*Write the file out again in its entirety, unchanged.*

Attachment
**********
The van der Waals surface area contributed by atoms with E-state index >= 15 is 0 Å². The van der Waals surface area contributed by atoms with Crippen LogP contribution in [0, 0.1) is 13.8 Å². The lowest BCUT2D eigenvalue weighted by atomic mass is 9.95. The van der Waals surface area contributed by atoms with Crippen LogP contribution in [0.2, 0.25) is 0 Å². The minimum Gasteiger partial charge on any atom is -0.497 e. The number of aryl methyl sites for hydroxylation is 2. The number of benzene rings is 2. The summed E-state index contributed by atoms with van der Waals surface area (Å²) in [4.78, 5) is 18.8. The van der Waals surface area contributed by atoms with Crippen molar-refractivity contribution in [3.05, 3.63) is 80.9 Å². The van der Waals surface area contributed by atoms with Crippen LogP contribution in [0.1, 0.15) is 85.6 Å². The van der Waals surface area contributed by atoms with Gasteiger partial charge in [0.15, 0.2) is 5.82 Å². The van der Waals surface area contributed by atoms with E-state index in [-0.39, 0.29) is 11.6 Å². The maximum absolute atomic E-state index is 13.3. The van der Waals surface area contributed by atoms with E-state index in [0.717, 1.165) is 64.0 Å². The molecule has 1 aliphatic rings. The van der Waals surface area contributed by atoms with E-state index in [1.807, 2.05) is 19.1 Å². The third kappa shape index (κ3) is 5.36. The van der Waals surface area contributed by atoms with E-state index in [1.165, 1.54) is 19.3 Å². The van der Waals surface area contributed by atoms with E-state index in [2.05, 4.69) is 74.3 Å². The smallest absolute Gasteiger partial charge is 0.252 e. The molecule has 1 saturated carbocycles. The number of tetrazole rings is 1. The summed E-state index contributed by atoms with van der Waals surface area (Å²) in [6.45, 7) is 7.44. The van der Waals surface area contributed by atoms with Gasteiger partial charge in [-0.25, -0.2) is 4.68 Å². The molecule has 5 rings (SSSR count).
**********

The van der Waals surface area contributed by atoms with E-state index >= 15 is 0 Å². The van der Waals surface area contributed by atoms with Crippen LogP contribution in [0, 0.1) is 13.8 Å². The lowest BCUT2D eigenvalue weighted by atomic mass is 9.95. The van der Waals surface area contributed by atoms with Crippen LogP contribution in [0.2, 0.25) is 0 Å². The minimum Gasteiger partial charge on any atom is -0.497 e. The number of aryl methyl sites for hydroxylation is 2. The number of benzene rings is 2. The summed E-state index contributed by atoms with van der Waals surface area (Å²) in [4.78, 5) is 18.8. The van der Waals surface area contributed by atoms with Crippen molar-refractivity contribution in [3.05, 3.63) is 80.9 Å². The van der Waals surface area contributed by atoms with Crippen LogP contribution in [0.1, 0.15) is 85.6 Å². The van der Waals surface area contributed by atoms with Gasteiger partial charge in [0.15, 0.2) is 5.82 Å². The van der Waals surface area contributed by atoms with E-state index in [-0.39, 0.29) is 11.6 Å². The maximum absolute atomic E-state index is 13.3. The van der Waals surface area contributed by atoms with E-state index in [0.717, 1.165) is 64.0 Å². The molecule has 1 aliphatic rings. The van der Waals surface area contributed by atoms with E-state index in [1.807, 2.05) is 19.1 Å². The third kappa shape index (κ3) is 5.36. The van der Waals surface area contributed by atoms with E-state index in [1.165, 1.54) is 19.3 Å². The van der Waals surface area contributed by atoms with E-state index in [2.05, 4.69) is 74.3 Å². The smallest absolute Gasteiger partial charge is 0.252 e. The molecule has 1 saturated carbocycles. The number of tetrazole rings is 1. The summed E-state index contributed by atoms with van der Waals surface area (Å²) in [6.45, 7) is 7.44. The van der Waals surface area contributed by atoms with Gasteiger partial charge in [-0.25, -0.2) is 4.68 Å². The molecule has 5 rings (SSSR count).